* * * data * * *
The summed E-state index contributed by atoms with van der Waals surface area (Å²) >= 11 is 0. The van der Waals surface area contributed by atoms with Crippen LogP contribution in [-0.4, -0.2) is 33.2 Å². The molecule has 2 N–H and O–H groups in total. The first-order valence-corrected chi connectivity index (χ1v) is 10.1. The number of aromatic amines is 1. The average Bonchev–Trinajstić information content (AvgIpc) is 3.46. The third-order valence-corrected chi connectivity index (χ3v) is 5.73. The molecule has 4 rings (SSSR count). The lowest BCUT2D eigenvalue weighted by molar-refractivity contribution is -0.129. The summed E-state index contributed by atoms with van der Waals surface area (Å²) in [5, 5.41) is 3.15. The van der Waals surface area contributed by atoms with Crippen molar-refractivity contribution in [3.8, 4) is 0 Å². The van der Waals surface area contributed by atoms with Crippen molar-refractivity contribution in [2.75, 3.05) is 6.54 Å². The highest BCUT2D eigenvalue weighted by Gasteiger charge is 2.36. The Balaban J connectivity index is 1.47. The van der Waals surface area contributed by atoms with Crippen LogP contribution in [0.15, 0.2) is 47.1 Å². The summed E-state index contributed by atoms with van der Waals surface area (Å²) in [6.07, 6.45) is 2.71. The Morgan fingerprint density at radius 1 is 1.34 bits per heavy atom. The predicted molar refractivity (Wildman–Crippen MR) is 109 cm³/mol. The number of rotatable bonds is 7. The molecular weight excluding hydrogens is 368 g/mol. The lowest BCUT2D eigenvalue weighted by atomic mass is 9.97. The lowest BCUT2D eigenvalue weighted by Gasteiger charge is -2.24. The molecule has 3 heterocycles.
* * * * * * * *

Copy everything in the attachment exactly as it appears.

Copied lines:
The summed E-state index contributed by atoms with van der Waals surface area (Å²) >= 11 is 0. The van der Waals surface area contributed by atoms with Crippen LogP contribution in [-0.4, -0.2) is 33.2 Å². The molecule has 2 N–H and O–H groups in total. The first-order valence-corrected chi connectivity index (χ1v) is 10.1. The number of aromatic amines is 1. The average Bonchev–Trinajstić information content (AvgIpc) is 3.46. The third-order valence-corrected chi connectivity index (χ3v) is 5.73. The molecule has 4 rings (SSSR count). The lowest BCUT2D eigenvalue weighted by molar-refractivity contribution is -0.129. The summed E-state index contributed by atoms with van der Waals surface area (Å²) in [5, 5.41) is 3.15. The van der Waals surface area contributed by atoms with Crippen molar-refractivity contribution in [3.8, 4) is 0 Å². The van der Waals surface area contributed by atoms with Crippen molar-refractivity contribution in [2.75, 3.05) is 6.54 Å². The highest BCUT2D eigenvalue weighted by Gasteiger charge is 2.36. The Balaban J connectivity index is 1.47. The van der Waals surface area contributed by atoms with Crippen LogP contribution in [0.15, 0.2) is 47.1 Å². The summed E-state index contributed by atoms with van der Waals surface area (Å²) in [6.07, 6.45) is 2.71. The Morgan fingerprint density at radius 1 is 1.34 bits per heavy atom. The predicted molar refractivity (Wildman–Crippen MR) is 109 cm³/mol. The number of rotatable bonds is 7. The molecular weight excluding hydrogens is 368 g/mol. The lowest BCUT2D eigenvalue weighted by atomic mass is 9.97. The lowest BCUT2D eigenvalue weighted by Gasteiger charge is -2.24. The molecule has 3 heterocycles.